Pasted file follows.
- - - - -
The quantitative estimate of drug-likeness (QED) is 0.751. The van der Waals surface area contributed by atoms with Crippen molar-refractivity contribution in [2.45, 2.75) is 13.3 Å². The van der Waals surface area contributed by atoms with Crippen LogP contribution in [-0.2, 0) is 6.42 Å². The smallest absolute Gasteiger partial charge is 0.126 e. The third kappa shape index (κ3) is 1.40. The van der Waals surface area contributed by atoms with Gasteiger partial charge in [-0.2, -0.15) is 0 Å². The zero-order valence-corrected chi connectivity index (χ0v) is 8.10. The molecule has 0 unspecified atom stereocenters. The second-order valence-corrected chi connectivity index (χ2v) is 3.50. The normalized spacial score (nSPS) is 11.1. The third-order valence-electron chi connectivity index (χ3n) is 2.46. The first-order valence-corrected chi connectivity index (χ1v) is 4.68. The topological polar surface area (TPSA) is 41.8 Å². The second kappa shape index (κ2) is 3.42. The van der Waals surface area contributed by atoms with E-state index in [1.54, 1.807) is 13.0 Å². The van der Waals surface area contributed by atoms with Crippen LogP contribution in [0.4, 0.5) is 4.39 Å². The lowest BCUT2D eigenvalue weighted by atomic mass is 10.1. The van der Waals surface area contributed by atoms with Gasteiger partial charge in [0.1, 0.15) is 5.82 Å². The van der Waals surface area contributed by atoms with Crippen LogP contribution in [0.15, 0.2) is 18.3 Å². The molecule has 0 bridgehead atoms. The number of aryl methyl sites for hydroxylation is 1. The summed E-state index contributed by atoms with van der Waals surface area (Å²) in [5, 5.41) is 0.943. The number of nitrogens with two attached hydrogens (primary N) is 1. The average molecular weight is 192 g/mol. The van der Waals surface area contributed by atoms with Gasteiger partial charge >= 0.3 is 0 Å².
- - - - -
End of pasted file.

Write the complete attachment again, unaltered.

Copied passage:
The quantitative estimate of drug-likeness (QED) is 0.751. The van der Waals surface area contributed by atoms with Crippen molar-refractivity contribution in [2.45, 2.75) is 13.3 Å². The van der Waals surface area contributed by atoms with Crippen LogP contribution in [-0.2, 0) is 6.42 Å². The smallest absolute Gasteiger partial charge is 0.126 e. The third kappa shape index (κ3) is 1.40. The van der Waals surface area contributed by atoms with Gasteiger partial charge in [-0.2, -0.15) is 0 Å². The zero-order valence-corrected chi connectivity index (χ0v) is 8.10. The molecule has 0 unspecified atom stereocenters. The second-order valence-corrected chi connectivity index (χ2v) is 3.50. The normalized spacial score (nSPS) is 11.1. The third-order valence-electron chi connectivity index (χ3n) is 2.46. The first-order valence-corrected chi connectivity index (χ1v) is 4.68. The topological polar surface area (TPSA) is 41.8 Å². The second kappa shape index (κ2) is 3.42. The van der Waals surface area contributed by atoms with E-state index in [1.54, 1.807) is 13.0 Å². The van der Waals surface area contributed by atoms with Crippen LogP contribution in [0.4, 0.5) is 4.39 Å². The lowest BCUT2D eigenvalue weighted by atomic mass is 10.1. The van der Waals surface area contributed by atoms with Gasteiger partial charge in [0.1, 0.15) is 5.82 Å². The van der Waals surface area contributed by atoms with Crippen LogP contribution in [0.15, 0.2) is 18.3 Å². The molecule has 0 bridgehead atoms. The number of aryl methyl sites for hydroxylation is 1. The summed E-state index contributed by atoms with van der Waals surface area (Å²) in [5, 5.41) is 0.943. The number of nitrogens with two attached hydrogens (primary N) is 1. The average molecular weight is 192 g/mol. The van der Waals surface area contributed by atoms with Gasteiger partial charge >= 0.3 is 0 Å².